Electronic Theses and Dissertations

Identifier

514

Date

2012

Date of Award

4-15-2012

Document Type

Dissertation

Degree Name

Doctor of Philosophy

Major

Mathematical Sciences

Concentration

Mathematics

Committee Chair

Bla Bollobs

Committee Member

Paul Balister

Committee Member

Anna Kaminska

Committee Member

Jenö Lehel

Abstract

This dissertation is divided into two major sections. Chapters 1 to 4 are concerned with Turán type problems for disconnected graphs and hypergraphs. In Chapter 5, we discuss an unrelated problem dealing with the equivalence of two notions of stationary processes. The Turán number of a graph H, ex(n,H), is the maximum number of edges in any n-vertex graph which is H-free. We discuss the history and results in this area, focusing particularly on the degenerate case for bipartite graphs. Let Pl denote a path on l vertices, and k*Pl denote k vertex-disjoint copies of Pl. We determine ex(n,k*P3) for n appropriately large, confirming a conjecture of Gorgol. Further, we determine ex(n,k*Pl) for arbitrary l, and n appropriately large. We provide background on the famous Erdös-Sós conjecture, and conditional on its truth we determine ex(n,H) when H is an equibipartite forest, for appropriately large n. In Chapter 4, we prove similar results in hypergraphs. We first discuss the related results for extremal numbers of hyperpaths, before proving the extremal numbers for multiple copies of a loose path of fixed length, and the corresponding result for linear paths. We extend this result to forests of loose hyperpaths, and linear hyperpaths. We note here that our results for loose paths, while tight, do not give the extremal numbers in their classical form; much more detail on this is given in Chapter 4. InChapter 5, we discuss two notions of stationary processes. Roughly, a process is a uniform martingale if it can be approximated arbitrarily well by a process in which the letter distribution depends only on a finite amount of the past. A random Markov process is a process with a coupled `look back' time; that is, to determine the letter distribution, it suffices to choose a random look-back time, and then the distribution depends only on the past up to this time. Kalikow proved that on a binary alphabet, any uniform martingale is also a random Markov process. We extend this result to any finite alphabet.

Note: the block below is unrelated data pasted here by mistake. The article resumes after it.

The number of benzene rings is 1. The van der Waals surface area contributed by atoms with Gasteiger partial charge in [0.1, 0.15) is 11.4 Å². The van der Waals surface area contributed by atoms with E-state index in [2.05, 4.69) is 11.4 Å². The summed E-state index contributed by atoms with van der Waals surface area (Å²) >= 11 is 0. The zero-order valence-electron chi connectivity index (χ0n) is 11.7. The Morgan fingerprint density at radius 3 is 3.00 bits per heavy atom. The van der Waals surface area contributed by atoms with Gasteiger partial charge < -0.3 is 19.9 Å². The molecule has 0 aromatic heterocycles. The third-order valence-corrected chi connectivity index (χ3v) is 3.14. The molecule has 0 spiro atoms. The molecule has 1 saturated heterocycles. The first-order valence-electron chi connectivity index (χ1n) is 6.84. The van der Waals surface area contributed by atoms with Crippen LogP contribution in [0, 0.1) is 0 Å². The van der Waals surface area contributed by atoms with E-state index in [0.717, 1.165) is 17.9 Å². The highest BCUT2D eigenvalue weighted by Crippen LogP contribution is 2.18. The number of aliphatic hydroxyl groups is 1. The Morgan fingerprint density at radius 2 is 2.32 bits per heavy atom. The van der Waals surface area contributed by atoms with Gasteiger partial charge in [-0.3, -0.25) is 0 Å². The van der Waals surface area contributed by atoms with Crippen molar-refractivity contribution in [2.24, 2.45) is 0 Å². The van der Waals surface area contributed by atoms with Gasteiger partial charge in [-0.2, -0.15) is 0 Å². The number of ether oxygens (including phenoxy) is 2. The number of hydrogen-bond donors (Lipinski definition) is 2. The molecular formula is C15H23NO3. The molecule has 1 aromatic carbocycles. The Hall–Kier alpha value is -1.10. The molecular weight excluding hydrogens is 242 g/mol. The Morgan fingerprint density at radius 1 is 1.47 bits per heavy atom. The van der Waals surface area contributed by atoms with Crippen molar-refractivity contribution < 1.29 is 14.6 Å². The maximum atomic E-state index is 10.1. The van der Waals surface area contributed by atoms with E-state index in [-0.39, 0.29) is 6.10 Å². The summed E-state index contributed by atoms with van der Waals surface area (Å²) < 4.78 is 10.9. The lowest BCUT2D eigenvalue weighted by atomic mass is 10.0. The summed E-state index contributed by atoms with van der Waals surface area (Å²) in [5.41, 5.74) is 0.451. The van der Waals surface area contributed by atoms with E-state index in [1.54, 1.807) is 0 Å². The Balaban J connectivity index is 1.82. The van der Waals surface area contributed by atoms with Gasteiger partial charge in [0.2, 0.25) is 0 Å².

Comments

Data is provided by the student.

Library Comment

dissertation or thesis originally submitted to the local University of Memphis Electronic Theses & dissertation (ETD) Repository.

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